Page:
Fort Laramie was founded in 1849 as a military outpost along the Oregon Trail. It served as a staging area for troops fighting Crazy Horse or Sitting Bull. The popular view of the fort, generated by series such as “The Adventures of Rin Tin Tin” from our old black and white televisions, is that of an enclosure surrounded by a wall. A fence, however, never enclosed Fort Laramie. The structures were made from a mixture of lime and sifted river sand. The National Park Service uses the same mixture today for repairs, restoration, preservation and maintenance. Visit the Fort Laramie website.
Saint Astier® Natural hydraulic lime was used to successfully complete this interior and exterior restoration project (repointing, plastering, painting) of the visitor’s complex in the historical district. Special effort was made to restore the site as authentically as possible with true historic materials, such as the lime paint on the roof deck, as it originally appeared in the 1800s. View this project:www.cityofroma.net.
Built between 1770 and 1794, the San Carlos Cathedral is the oldest stone building in California, still serving the Catholic community of the Monterey Peninsula today.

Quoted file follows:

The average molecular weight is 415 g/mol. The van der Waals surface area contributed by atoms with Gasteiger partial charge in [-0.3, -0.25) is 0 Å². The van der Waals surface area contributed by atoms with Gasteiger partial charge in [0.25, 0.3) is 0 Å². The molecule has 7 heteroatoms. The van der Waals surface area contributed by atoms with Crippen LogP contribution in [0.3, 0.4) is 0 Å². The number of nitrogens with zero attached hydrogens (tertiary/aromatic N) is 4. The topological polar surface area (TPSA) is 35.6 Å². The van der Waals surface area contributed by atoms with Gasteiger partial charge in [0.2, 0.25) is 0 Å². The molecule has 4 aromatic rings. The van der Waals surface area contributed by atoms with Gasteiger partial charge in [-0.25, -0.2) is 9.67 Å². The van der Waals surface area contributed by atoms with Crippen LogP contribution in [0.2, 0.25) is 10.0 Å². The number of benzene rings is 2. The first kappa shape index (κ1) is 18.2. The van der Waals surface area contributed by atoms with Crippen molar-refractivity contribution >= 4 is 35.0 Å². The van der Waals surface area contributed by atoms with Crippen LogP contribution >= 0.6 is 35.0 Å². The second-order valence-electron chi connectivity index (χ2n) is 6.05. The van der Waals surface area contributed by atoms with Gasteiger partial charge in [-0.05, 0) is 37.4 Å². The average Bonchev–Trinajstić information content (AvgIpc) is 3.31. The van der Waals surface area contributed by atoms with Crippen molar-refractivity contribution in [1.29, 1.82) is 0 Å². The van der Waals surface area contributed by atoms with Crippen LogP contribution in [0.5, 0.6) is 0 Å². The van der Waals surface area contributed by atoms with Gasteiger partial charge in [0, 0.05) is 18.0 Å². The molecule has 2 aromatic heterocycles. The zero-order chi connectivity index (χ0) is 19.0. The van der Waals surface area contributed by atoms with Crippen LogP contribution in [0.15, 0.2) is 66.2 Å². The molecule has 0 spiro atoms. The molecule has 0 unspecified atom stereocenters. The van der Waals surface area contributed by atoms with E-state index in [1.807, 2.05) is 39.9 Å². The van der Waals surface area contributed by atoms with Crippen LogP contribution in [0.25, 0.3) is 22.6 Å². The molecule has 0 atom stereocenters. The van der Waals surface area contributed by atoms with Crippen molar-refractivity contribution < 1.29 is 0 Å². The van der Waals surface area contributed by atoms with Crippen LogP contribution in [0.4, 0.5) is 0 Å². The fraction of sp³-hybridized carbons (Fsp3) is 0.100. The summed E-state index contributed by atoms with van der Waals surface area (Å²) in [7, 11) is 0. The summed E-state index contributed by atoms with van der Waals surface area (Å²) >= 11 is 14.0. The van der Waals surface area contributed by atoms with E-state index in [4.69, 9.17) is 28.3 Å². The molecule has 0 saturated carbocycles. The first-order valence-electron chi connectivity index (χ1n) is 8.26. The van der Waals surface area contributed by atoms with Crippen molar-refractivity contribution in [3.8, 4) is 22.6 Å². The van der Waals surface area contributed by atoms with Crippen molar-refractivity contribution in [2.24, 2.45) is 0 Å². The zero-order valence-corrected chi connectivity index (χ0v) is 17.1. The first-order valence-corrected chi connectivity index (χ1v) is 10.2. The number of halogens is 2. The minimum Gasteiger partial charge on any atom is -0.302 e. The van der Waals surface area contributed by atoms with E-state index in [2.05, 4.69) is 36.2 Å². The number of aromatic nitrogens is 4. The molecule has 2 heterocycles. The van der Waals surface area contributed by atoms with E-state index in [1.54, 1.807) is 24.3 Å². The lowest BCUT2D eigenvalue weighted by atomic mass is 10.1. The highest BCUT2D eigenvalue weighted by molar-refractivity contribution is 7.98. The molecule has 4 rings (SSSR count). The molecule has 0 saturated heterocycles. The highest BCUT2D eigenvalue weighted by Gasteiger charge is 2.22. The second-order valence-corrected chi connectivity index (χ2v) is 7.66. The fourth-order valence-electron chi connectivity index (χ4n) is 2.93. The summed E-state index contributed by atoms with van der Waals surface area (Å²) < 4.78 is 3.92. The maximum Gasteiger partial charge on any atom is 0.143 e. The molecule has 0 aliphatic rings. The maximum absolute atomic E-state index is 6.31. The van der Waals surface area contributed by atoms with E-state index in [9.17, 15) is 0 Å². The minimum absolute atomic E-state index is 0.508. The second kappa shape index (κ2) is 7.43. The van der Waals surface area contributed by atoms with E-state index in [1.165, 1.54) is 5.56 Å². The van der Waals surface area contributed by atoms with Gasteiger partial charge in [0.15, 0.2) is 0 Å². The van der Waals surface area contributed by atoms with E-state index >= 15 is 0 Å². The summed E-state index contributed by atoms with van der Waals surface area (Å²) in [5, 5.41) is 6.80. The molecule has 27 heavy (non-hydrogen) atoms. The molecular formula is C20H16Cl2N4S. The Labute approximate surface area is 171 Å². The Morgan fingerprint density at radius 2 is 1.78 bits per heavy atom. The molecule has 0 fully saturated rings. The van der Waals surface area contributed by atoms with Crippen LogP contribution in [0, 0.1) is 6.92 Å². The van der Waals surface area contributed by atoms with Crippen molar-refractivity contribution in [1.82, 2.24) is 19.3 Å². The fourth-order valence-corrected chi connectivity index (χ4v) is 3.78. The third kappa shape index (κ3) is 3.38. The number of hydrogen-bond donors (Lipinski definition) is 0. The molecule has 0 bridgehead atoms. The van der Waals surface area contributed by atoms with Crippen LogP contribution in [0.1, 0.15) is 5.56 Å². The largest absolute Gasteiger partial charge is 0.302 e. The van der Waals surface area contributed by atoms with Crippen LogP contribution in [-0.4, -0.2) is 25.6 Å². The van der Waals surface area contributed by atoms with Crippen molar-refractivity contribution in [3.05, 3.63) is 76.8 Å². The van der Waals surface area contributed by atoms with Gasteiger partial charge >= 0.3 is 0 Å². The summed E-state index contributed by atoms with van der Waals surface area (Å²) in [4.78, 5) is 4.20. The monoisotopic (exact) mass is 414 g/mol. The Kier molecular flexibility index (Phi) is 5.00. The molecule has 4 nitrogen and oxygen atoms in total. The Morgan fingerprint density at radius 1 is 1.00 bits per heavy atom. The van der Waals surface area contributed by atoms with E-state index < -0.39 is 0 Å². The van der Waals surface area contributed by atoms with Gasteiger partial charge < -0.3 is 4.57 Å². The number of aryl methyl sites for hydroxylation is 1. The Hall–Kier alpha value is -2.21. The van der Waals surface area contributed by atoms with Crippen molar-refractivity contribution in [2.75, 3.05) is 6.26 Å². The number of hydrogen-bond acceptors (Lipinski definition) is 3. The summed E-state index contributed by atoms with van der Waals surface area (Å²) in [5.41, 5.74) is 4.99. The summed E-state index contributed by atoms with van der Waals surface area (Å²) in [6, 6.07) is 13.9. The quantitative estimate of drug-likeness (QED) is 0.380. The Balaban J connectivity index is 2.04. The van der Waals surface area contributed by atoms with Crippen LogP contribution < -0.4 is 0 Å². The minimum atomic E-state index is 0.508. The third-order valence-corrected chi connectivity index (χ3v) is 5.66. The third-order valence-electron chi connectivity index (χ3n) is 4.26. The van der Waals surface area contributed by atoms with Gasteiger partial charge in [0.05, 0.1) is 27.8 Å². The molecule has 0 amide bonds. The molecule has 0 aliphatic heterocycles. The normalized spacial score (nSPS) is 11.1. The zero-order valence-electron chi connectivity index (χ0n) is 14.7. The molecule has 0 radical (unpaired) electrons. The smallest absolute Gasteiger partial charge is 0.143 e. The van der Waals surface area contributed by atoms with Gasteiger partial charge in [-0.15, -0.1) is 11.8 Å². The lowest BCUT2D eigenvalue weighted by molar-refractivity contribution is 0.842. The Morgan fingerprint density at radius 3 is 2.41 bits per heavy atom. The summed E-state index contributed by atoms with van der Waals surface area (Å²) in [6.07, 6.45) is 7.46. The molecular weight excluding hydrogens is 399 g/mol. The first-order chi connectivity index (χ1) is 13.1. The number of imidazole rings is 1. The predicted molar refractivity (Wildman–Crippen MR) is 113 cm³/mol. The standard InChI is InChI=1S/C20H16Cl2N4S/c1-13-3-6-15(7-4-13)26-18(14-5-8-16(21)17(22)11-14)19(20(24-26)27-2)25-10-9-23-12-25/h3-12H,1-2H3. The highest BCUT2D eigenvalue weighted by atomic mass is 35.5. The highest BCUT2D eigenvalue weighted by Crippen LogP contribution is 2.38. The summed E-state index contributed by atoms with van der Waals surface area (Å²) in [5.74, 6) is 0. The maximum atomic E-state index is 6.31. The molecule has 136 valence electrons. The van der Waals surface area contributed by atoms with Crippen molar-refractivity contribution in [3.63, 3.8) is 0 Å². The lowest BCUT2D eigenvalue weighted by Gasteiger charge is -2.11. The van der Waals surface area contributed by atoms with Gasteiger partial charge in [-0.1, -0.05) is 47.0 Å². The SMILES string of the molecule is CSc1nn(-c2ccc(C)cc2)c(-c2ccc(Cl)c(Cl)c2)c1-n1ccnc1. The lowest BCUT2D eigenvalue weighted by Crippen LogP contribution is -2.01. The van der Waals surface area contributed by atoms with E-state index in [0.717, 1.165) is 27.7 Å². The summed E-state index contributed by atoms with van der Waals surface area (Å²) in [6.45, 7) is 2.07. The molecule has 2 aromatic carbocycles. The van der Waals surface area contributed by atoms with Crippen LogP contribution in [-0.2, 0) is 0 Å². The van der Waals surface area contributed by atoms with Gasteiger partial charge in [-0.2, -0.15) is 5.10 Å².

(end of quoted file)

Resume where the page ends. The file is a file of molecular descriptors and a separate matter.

The sandstone and mud mortar walls, originally covered with a lime plaster very similar to our NHL 2, sustained minimal damage from past earthquakes while the lime plaster basically remained intact. Nevertheless, deemed an “unreinforced masonry building,” the cathedral needed seismic retrofitting, and the original lime plaster needed to be removed in the process. Upon completion, simple sand and NHL 2 mixes were used for repointing and replastering, vital elements that guarantee the building’s integrity for centuries to come.
This restoration was achieved with the expertise of specialized engineers and architects in collaboration with the Getty Conservation Institute.
Visit the San Carlos Cathedral website for more information.
Mission San Juan Capistrano was founded in 1776. After a long period of gradual decline and damages caused by earthquakes, restoration efforts began with the arrival of Father O’Sullivan in 1910. Alas, the use of improper modern materials such as Portland cement-based mortars, concrete and renders created new challenges until it had become evident that lime was the only appropriate and compatible material. The closing of the last Natural Hydraulic Lime producer in the United States, led engineers and contractors to discover the fundamental qualities of Saint Astier® Natural Hydraulic Limes. Since then they have been extensively used in renders, masonry and in structural work. More information on Mission San Juan Capistrano.
Restoration of coral block historical building. Repointing and plastering with NHL with coral sand.
Historical fence piers: setting and pointing bricks and plastering with NHL.
Award: 2004 Historic Preservation Award, California Preservation Foundation